BRCA1 inactivation is a hallmark of familial breast cancer, often associated with aggressive triple negative breast cancers. BRCA1 is a tumor suppressor with known functions in DNA repair, transcription regulation, cell cycle control, and apoptosis. In the present study, we demonstrate that BRCA1 is also a translational regulator. We previously showed that BRCA1 was implicated in translation regulation. Here, we asked whether translational control could be a novel function of BRCA1 that contributes to its tumor suppressive activity. A combination of RNA-binding protein immunoprecipitation, microarray analysis, and polysome profiling, was used to identify the mRNAs that were specifically deregulated under BRCA1 deficiency. Western blot analysis allowed us to confirm at the protein level the deregulated translation of a subset of mRNAs. A unique and dedicated cohort of patients with documented germ-line BRCA1 pathogenic variant statues was set up, and tissue microarrays with the biopsies of these patients were constructed and analyzed by immunohistochemistry for their content in each candidate protein. Here, we show that BRCA1 translationally regulates a subset of mRNAs with which it associates. These mRNAs code for proteins involved in major programs in cancer. Accordingly, the level of these key proteins is correlated with BRCA1 status in breast cancer cell lines and in patient breast tumors. ADAT2, one of these key proteins, is proposed as a predictive biomarker of efficacy of treatments recently recommended to patients with BRCA1 deficiency. This study proposes that translational control may represent a novel molecular mechanism with potential clinical impact through which BRCA1 is a tumor suppressor.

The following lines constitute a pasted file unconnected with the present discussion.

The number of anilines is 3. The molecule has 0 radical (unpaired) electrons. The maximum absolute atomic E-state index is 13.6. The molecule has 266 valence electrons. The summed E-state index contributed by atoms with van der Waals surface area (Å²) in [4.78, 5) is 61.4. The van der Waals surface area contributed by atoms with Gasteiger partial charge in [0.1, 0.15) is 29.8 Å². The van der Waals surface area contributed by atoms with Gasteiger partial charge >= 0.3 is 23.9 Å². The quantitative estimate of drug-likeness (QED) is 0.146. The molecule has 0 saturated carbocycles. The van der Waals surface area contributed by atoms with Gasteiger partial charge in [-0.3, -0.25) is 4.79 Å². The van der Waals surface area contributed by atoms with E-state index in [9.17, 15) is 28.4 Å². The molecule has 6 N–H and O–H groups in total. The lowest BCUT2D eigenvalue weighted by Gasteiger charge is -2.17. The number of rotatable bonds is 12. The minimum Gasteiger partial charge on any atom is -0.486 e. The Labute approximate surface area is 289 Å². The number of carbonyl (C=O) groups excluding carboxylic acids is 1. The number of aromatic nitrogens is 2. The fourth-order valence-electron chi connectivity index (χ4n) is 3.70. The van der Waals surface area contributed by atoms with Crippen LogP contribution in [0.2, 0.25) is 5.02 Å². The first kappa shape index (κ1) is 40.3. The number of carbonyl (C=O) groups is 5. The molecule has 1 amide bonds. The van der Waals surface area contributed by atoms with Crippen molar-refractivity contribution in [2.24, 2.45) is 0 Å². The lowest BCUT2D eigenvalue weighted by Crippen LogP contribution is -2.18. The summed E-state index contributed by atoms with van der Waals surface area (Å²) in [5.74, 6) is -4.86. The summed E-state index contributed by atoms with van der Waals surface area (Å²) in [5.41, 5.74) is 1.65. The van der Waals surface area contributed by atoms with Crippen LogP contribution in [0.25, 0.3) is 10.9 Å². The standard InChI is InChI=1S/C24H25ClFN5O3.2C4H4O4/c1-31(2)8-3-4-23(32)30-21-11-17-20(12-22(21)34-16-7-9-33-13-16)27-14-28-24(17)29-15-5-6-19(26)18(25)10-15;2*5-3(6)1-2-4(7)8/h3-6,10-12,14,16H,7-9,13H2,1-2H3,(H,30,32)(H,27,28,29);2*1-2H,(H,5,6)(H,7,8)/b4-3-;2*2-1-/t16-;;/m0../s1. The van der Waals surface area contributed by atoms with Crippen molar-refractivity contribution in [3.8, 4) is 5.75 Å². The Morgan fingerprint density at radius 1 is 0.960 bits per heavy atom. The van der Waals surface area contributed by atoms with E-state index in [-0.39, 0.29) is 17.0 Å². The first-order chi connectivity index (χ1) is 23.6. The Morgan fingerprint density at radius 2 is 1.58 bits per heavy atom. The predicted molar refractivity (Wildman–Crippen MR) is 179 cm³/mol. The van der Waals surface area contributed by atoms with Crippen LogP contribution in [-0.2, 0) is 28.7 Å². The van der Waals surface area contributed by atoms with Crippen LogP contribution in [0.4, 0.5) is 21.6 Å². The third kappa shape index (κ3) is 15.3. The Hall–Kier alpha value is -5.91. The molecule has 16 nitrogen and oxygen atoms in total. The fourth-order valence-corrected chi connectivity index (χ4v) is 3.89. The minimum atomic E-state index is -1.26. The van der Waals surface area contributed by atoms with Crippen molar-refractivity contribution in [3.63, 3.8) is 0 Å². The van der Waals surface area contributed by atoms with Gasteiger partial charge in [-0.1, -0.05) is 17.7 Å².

Keywords: BRCA1; breast cancer; translation; tumor suppressor.